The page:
With tens of thousands of troops massing on the Ukraine border raising fears of a physical invasion, observers have indicated that perhaps the greater imminent threat is of cyber-attack.
Tens of thousands of Russian troops continue to mass along the Ukrainian border, with diplomatic talks not getting very far.
Indeed, in the latest development, the US has claimed Russia is planning to stage a fake Ukrainian attack that it would use to justify an invasion. It alleged Moscow was likely to release a graphic video showing the attack on Russian territory or against Russian-speaking people in eastern Ukraine.
Russia denied it was planning to fabricate an attack, and the US did not provide evidence to support the claim.
According to Thomas Johansmeyer, head of Property Claims Services (PCS), the cyber alternative to physical action is one we should be concentrating on:
“The threat environment right now is tricky, and I am getting question after question about Russia-Ukraine. The big problem is that the tanks are lined up on the border, but COVID is still tearing though Russia, and soldiers don’t fight as well when they are sick.”
“Cyber could offer an alternative to traditional military action,” he added. “I think that some amount of offensive cyber is going to be really interesting but the model for classifying these things is going to have to be re-thought. There are three main categories of activity, state-active, state-sponsored and state-accommodated, with the other category the lone nut in his basement.”
“State-accommodated is what you are seeing with Russian ransomware, which is that ransomware gangs can go out and attack foreign targets. They can gain ransomware income while also contributing to the destabilizing effects that achieve a pollical objective.”
Johansmeyer’s warning comes as the FBI is asking US businesses to report any uptick in Russian hacking threats in its own effort to prepare for potential Russian cyber-attacks on US organisations.
“Have you identified any efforts by known or suspected Russian [hacking groups] to test exploitation capabilities, develop new malware or otherwise prepare for cyber operations?” the FBI asked in a recent request for information to US businesses.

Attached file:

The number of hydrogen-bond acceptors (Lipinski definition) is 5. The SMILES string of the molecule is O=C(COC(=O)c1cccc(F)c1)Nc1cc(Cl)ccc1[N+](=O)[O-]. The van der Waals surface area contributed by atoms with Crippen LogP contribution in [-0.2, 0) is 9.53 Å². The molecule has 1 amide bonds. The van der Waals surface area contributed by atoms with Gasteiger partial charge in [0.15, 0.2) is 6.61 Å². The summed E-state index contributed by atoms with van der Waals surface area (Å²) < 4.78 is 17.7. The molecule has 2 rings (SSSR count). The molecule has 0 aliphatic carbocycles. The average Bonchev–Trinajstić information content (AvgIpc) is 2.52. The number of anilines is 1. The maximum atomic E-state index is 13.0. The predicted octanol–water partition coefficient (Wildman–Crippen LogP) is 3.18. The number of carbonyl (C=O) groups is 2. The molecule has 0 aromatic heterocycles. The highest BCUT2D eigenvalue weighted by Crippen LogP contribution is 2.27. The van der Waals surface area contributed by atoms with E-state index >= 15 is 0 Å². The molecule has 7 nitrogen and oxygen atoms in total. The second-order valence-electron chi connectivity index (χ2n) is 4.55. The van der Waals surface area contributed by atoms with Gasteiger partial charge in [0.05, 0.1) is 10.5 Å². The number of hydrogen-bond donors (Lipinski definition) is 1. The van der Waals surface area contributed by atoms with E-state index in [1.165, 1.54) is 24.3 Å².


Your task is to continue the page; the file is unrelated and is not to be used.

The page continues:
The FBI told US firms to email the bureau if they had found “any increased [cyber] activity against Ukraine or US critical infrastructure,” including against financial, health care and energy companies.
White House cyber official Anne Neuberger is also in Europe this week to talk with US allies about ways to support Ukraine in the event of Russian cyber-attacks.
Russia knows that “disabling or destroying critical infrastructure” through cyber-attacks can pressure another country into “ceding to Russian objectives,” Neuberger told reporters this week.
“We’ve been working closely with Ukrainians to harden their defences and will continue to do so in the days ahead.”
The FBI warning follows an earlier one from the UK’s National Cyber Security Centre (NCSC), a part of the GCHQ intelligence agency, which warned large organisations to bolster their cyber security resilience amid the deepening tensions over Ukraine.
“UK organisations are being urged to bolster their cyber security resilience in response to the malicious cyber incidents in and around Ukraine,” the NCSC said.